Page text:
The researchers produced a complete inventory of the bacterial and fungal communities associated with sugarcane, mapping their structure and composition in detail. The study identified more than 35,000 species of bacteria and fungi that inhabit the interior and surfaces of the roots, shoots and leaves.
“These many thousands of microorganisms certainly aren’t just contributing to the half-dozen functions of the plant microbiota we know about. We’re looking at a veritable black box of biology, and it’s waiting to be explored,” said Arruda, who also heads the Protein Kinase Chemical Biology Center (SGC-Unicamp), supported by FAPESP under its Partnership for Technological Innovation Program (PITE).
Map of microorganisms
Mass identification of the species of microorganisms that inhabit sugarcane was made possible by a second-generation sequencer, which sequences microbiome DNA markers present in samples of roots, shoots and leaves without the need to isolate and grow each species of bacterium or fungus in a laboratory, as has always been performed hitherto.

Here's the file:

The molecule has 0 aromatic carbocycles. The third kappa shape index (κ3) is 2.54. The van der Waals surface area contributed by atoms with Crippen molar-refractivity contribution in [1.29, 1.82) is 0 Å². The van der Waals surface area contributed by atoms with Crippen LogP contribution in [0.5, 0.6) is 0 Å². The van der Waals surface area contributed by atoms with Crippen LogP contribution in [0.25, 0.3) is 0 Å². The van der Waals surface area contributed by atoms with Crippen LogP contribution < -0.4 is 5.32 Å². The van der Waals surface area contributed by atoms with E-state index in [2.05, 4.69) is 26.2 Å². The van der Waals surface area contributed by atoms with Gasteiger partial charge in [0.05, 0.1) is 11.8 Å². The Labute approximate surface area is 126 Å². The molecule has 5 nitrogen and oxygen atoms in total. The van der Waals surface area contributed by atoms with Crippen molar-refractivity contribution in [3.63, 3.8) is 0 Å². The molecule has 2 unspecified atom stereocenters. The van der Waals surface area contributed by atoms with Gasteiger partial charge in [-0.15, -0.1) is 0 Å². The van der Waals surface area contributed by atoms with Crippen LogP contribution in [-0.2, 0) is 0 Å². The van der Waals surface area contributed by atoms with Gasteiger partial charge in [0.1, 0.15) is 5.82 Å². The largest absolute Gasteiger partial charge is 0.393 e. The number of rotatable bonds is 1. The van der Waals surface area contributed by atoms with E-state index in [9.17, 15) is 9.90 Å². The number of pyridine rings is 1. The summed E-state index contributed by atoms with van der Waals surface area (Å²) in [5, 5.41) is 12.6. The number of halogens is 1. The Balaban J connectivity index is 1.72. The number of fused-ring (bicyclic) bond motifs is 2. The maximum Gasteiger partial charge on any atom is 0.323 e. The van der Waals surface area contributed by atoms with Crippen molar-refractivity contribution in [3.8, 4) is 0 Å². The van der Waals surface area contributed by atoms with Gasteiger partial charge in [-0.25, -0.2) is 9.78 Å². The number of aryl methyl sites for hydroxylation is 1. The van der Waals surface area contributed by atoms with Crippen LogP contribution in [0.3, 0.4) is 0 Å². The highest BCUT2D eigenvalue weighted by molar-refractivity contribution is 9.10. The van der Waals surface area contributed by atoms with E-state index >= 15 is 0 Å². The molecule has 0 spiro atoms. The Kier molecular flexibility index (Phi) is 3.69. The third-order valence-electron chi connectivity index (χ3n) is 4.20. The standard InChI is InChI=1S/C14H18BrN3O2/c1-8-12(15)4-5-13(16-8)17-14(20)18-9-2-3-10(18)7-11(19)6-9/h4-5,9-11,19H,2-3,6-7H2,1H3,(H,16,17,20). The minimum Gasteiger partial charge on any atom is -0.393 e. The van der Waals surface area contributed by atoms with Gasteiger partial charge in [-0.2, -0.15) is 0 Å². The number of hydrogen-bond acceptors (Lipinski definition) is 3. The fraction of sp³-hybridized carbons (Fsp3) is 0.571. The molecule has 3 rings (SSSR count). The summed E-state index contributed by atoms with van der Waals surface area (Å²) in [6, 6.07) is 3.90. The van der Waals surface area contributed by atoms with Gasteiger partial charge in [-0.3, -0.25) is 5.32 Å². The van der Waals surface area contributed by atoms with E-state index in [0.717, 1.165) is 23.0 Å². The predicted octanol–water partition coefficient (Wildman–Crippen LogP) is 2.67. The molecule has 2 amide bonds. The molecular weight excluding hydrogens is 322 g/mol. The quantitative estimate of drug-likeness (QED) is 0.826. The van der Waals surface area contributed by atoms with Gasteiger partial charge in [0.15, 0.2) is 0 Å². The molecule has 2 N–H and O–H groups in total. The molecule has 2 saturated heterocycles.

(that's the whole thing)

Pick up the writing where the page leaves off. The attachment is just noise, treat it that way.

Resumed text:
“Until very recently, technological constraints limited researchers to growing bacteria in the lab, which takes a long time and results in a small number of samples, especially because many species don’t grow in a culture medium. Thus, we only had superficial knowledge of the communities of microorganisms that inhabit each tissue of the plant,” said Rafael Soares Correa de Souza, a researcher affiliated with UNICAMP’s Center for Molecular Biology and Genetic Engineering (CBMEG).
Furthermore, he went on, “most research in the field focused on analysis of the root microbiome, identifying the bacteria and other microorganisms associated with it and those that were linked to nutrient uptake and other processes”.
The researchers’ second-generation sequencing technology enabled them to identify the entire sugarcane microbiome, including communities that live both inside and outside the roots, stalks and leaves in different stages of development. They now have a complete “map” that describes the most abundant bacteria and fungi, as well as their functions and possible biotechnological applications, and affording access to a world of diversity hitherto unknown to science.